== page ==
- Speaker rear cover-plate (optional).
The heart of the system is the amplifier – so choosing this first is recommended. You want an amp that has good power output, and is relatively small and light-weight. Another critical consideration in amp selection is how you’ll power it (i.e. what it’s power requirements are – more on that later).
You may want to consider amp and speaker in combination, since it’s important to ensure these are well matched in term of power per channel and speaker impedance. In my case I bought the amp first, based on guidance from a friend and colleague of mine, Steve*, and selected other components based off that.
* He used to work for Sony fixing electronics. One day a VIP client brought their favorite Walkman in for repair – my colleague was selected to repair it. The client was Princess Diana. So, needless to say, I trust his judgement. 🙂
Steve recommend a digital “D-Class” amplifier, because the overall characteristics of these amps are well suited for use on a bike: they are lighter and more robust that a valve-based amp, and have very efficient power usage (which is important as we’ll be running off a battery).
The actual amp I use is: “TPA3116 Mini Power Amplifier ISSC Bluetooth HIFI Stereo Audio Digital AMP 50Wx2”, purchased from China via e-bay.
Images: (Left) Promotional photo. (Middle) Rear of the unit, with hand for scale. (Right) Mounted on spacer-board, and with power on/off switch.
- Work efficiency: 90%
- Rated output power: 2 x 50W
- Frequency response: 20Hz to 20KHz
- Operating voltage: DC18V to DC24V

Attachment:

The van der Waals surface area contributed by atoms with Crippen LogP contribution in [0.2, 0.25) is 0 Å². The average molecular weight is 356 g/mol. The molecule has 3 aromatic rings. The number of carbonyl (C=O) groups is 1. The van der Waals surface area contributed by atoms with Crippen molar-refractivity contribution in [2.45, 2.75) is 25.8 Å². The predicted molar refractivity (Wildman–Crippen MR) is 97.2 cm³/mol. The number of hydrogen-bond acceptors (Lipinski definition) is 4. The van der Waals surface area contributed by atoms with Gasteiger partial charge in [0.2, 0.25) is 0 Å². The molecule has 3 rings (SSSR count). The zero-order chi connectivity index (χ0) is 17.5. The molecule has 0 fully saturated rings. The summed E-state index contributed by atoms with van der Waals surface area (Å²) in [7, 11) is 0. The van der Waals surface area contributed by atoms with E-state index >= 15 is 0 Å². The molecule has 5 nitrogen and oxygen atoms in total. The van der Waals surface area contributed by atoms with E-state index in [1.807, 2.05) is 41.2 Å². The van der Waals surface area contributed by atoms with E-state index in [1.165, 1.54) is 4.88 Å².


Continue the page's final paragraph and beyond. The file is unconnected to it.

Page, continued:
- Maximum output current: 3A
- Bluetooth receiving range: 10 meters
- Size: depth 108* width 90* height 39mm (without antenna)
I discovered that Pioneer make “Marine” speakers – i.e. for use on boats etc. These are designed specifically to operate in wet conditions; the manual says “Marine use, water-proof design … UV and corrosion-resistant design”.
I have a pair of these, specifically: TS-MR1640’s, which are a good match for the amp. I had intended to get the TS-MR1600’s but StreetSoundz (where I bought them) kindly offered me the next model up for the same price 🙂
Images: (Left) Spec’s. (Inner-left) Rear of a speaker, as mounted in the enclosure. (Inner-right) The business end of the speakers as mounted (note, enclosure unmounted in this photo). (Right) Speaker with cover removed, showing grime build-up after several months use.
Another great thing about these speakers is that they are a decent size – about 6 inches, so not too small yet fit nicely under the Bullitts deck, which is key to the overall design.